I’m done with the freelance job, and the test was taken last night, so I suddenly find myself with time opening up again on this, the “free” day we’re given once every four years, possibly to make more room for squeezing in the summer Olympics and a presidential election.

I know it’s not really an extra day, it’s just how we name things; but it can be fun to think of Leap Day as a freebie, just as we can celebrate that extra hour we get with Daylight Saving Time. Thinking, What will I do with my extra day? is a good way of reminding ourselves how precious our time on this planet as human beings is. I’d rather do that than treat it as just another day. Don’t we do enough of that already?

Leap-Day-CalendarSo, I’ve decided to use February 29 to get over the idea that I have no time for writing. I’ve been keeping my hand in it over the last few months, what with the Caring Bridge website and, okay, two blog posts on here and some writing in my journal and even some writing at work. I’ve also been reading a whole lot of good writing and sent a couple of short pieces out and edited my friend Alan’s novel.

All of it counts as something—inspiration or contemplation or learning or honing my craft—but the harsh judge within me feels like I’ve not done a lot of “real” writing in all this time, by which I guess I mean fiction. I’ve not worked on my novel or written any new stories. I’ve felt a little stuck in that sense. Maybe I need to find an online course.

But then I tell my harsh internal judge to shut the fuck up. (Applause.) I’ve been busy healing my demolished body, growing a liver, and gaining back (so far) 20 pounds. (More applause.) And nurturing the most wonderful connections with friends and family and my  cat, Emma, studying and teaching Dharma, vacuuming, and working in the yard. The weather has been wonderful!

How we spend our days—yes, this is life.

In the wind

Peter Paul & Mary: In the WindIf you can believe it, I’m still playing my record collection in reverse chronological order. I should be done by now, but I’ve slowed way down. It has been fascinating to wander back through the 1960s, a time before I was collecting records or listening to Casey Kasem (who started in 1970), or making much of any musical memories of my own.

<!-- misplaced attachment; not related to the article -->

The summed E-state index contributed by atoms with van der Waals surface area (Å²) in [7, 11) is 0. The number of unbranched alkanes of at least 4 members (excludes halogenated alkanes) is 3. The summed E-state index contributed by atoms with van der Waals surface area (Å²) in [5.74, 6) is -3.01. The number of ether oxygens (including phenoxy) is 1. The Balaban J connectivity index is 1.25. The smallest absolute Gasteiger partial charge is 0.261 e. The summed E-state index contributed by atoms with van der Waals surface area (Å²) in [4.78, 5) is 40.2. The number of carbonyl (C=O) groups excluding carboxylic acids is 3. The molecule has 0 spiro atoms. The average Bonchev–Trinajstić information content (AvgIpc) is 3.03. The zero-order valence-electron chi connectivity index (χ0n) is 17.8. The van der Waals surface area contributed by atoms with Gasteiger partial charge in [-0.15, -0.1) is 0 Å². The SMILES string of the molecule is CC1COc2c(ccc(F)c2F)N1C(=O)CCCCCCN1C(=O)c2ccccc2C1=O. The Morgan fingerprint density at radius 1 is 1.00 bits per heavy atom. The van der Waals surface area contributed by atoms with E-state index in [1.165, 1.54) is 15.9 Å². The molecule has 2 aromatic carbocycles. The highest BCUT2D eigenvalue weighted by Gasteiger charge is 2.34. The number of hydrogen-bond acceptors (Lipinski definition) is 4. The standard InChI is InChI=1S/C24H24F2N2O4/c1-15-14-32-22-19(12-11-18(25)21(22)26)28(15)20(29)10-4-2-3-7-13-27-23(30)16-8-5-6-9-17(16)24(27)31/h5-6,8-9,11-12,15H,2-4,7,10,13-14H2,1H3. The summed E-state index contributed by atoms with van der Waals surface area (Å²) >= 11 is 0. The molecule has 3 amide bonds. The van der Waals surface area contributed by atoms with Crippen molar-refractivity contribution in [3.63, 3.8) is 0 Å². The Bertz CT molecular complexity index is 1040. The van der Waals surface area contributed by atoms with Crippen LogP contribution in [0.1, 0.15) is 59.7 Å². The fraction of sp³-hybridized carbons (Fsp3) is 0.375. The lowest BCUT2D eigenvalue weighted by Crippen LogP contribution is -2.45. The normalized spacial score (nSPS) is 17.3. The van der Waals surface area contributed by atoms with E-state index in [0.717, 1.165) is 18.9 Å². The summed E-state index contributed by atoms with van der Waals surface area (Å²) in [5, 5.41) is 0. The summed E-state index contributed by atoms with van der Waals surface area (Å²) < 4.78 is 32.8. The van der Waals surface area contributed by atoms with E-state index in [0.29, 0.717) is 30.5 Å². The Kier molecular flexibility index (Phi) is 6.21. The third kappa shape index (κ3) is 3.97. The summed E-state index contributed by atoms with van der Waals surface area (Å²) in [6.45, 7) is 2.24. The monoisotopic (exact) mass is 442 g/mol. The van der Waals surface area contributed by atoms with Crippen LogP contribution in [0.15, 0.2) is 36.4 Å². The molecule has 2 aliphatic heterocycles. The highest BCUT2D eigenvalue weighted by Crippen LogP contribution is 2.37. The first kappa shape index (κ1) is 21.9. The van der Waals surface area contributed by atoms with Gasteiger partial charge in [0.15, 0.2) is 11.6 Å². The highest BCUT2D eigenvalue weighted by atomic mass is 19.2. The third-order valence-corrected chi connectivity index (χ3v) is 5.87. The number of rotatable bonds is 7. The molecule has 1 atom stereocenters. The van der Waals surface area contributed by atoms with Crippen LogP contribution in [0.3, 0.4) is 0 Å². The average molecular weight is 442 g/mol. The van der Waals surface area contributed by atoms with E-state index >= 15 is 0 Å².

My older sister got her first 45s for Christmas 1968—”Hey Jude,” “Wichita Lineman,” “Little Arrows” and “Les Bicyclettes de Belsize” among them. Prior to that, the only records I recognized from the time were those my parents had. Though I haven’t asked, it seems clear they each had their style and bought their records separately. Mom liked Englebert Humperdinck (Tom Jones must have been too racy) and the Lennon Sisters, and before that, the Ray Conniff Singers and Andre Kostelanetz’s orchestra. Dad bought Herb Alpert & the Tijuana Brass—Herb, my first celebrity crush—and Peter, Paul & Mary. (Granted, Mom is a couple years older than Dad.)

Currently on the turntable: Peter, Paul & Mary’s In the Wind. I’m so moved by this album, and I’m only now realizing that this trio was my very first musical influence. A quick glance at the album cover shows three attractive, hip folk musicians running around the West Village and performing at the 1963 March on Washington. Bob Dylan wrote the liner notes and three of the songs, including the song that I’m now using to describe my last relationship, “Don’t Think Twice, It’s All Right“; and, of course, “Blowin’ in the Wind.”